I was prepared to vote lower on this overbearing, transparent commentary on racism until I viewed it again: there are some compelling scenes, it turns out, mostly courtesy of actor Gorshin (better known as the Riddler on the "Batman" TV show) as Commissioner Bele. He does overact as he spews his venomous hatred to anyone within earshot (anyone within a light year, it seems like), but it's a curiously appropriate performance - apropos the wild, irrational tone put on display for the taken aback Enterprise crew. Bele grits his teeth, chews up phaser blasts, and appears ready to hurl physical bile past his abused larynx due to so many years of pent-up fury (very many years, it's revealed - see below). The crew, of course, are well evolved beyond the petty prejudices we see here and so we see things from their aghast perspective. Bele is, for purposes of this story, the half-black: the upper class establishment figure of his alien planet, used to putting certain people in their place. But, the story doesn't take sides; Lokai, the half-white - the pursued lower class persecuted figure - doesn't come off looking any better. He seems most content being the center of attention, displays similar prejudice against mono-colored peoples and probably wouldn't mind sacrificing thousands of his 'followers' if it made him look heroic in the end. Though a product of the relevant sixties, this hasn't dated as much as one would think.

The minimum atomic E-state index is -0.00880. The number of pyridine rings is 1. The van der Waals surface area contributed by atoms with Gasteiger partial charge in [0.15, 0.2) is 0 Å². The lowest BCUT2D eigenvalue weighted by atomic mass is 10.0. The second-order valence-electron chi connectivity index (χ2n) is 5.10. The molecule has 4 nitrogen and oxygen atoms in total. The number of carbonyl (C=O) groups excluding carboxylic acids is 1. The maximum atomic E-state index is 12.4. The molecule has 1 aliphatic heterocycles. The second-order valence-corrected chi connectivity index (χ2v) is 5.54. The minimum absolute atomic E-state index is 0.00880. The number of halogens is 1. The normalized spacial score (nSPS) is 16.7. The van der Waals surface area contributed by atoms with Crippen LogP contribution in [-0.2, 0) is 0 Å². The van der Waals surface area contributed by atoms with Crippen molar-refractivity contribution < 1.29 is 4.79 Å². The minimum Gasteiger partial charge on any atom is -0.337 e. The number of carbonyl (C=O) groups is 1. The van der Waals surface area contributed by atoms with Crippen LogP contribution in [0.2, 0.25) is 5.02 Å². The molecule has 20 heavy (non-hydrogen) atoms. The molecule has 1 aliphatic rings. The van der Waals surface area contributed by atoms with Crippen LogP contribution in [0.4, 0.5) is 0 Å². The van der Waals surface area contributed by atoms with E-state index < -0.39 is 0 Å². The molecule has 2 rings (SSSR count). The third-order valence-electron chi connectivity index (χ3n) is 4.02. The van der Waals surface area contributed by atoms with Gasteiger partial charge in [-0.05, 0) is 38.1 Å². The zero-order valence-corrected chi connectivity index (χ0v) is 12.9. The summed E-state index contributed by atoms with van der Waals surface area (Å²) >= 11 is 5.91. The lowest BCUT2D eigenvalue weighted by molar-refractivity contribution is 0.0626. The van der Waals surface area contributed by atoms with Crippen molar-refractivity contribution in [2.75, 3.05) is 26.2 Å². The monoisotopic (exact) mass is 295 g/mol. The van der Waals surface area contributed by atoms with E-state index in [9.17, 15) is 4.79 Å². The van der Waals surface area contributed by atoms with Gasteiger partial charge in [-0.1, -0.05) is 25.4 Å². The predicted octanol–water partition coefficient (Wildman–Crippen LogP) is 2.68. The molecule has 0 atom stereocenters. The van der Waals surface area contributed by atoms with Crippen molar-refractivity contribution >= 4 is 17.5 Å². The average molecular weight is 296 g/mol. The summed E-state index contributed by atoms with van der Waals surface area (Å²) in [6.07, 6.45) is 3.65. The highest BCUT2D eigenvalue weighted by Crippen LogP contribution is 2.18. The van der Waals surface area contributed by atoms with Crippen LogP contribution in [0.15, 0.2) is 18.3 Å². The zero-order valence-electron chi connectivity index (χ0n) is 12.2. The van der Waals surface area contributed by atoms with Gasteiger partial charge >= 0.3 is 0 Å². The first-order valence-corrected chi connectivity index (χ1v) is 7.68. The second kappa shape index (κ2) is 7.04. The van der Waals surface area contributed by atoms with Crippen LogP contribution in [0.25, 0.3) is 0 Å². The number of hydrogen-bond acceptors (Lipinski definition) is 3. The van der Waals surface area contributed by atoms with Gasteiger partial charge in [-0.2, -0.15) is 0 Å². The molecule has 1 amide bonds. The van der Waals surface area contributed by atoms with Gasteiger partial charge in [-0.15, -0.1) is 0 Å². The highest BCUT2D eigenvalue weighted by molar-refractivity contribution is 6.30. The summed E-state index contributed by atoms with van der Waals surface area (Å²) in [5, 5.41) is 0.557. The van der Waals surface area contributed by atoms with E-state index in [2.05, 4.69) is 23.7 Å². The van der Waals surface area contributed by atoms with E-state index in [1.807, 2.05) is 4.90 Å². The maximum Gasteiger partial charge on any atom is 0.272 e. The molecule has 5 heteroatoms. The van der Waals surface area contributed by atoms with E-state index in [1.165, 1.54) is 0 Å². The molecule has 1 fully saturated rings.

There's a reason, by default, that this episode may not rate higher: with no one to root for, the story lacks a focal point or someone we can relate to. We listen to both Bele & Lokai angrily espouse their views throughout the episode, reminding us of various speeches by political leaders, but, in the end, it all comes off as pointless ranting and babbling - neither one is worth listening to. It's a 'message' episode, watch out. And, in this case, the message seems to be that if you're filled with hate, you'll end up running around the Enterprise corridors to no purpose. That's it, after 50,000 years? I would've preferred a number of 50 years or even 50 centuries, but, according to this episode, these two guys have been running around the galaxy since Cro-magnon man first developed on Earth. I suppose this extreme length of time was meant to stress the futility of their irrational hatred or to lend a cosmic slant to their never-ending antagonism, but come on, Trek. So these guys are immortal, have personal force shields and Bele can control the ship with his mind. Were all their race so accomplished? We'll never know. This episode does have the marvelous self-destruct sequence initiated by Kirk, in which Spock & Scotty join in to voice the self-destruct codes. This sequence manages to squeeze out every bit of suspense possible for such a televised few minutes and foreshadows the now-famous sequence later duplicated in the 3rd Trek film, "The Search For Spock." Knowing what we do now about that movie, the countdown to doom in this episode is all the more chilling.


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Details

Official Sites:

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Country:

USA

Language:

Greek | English

Release Date:

10 January 1969 (USA) See more »

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Technical Specs

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Mono | Dolby Digital (re-mastered version)| DTS (re-mastered version)

Color:

Color | Color (Technicolor)

Aspect Ratio:

4:3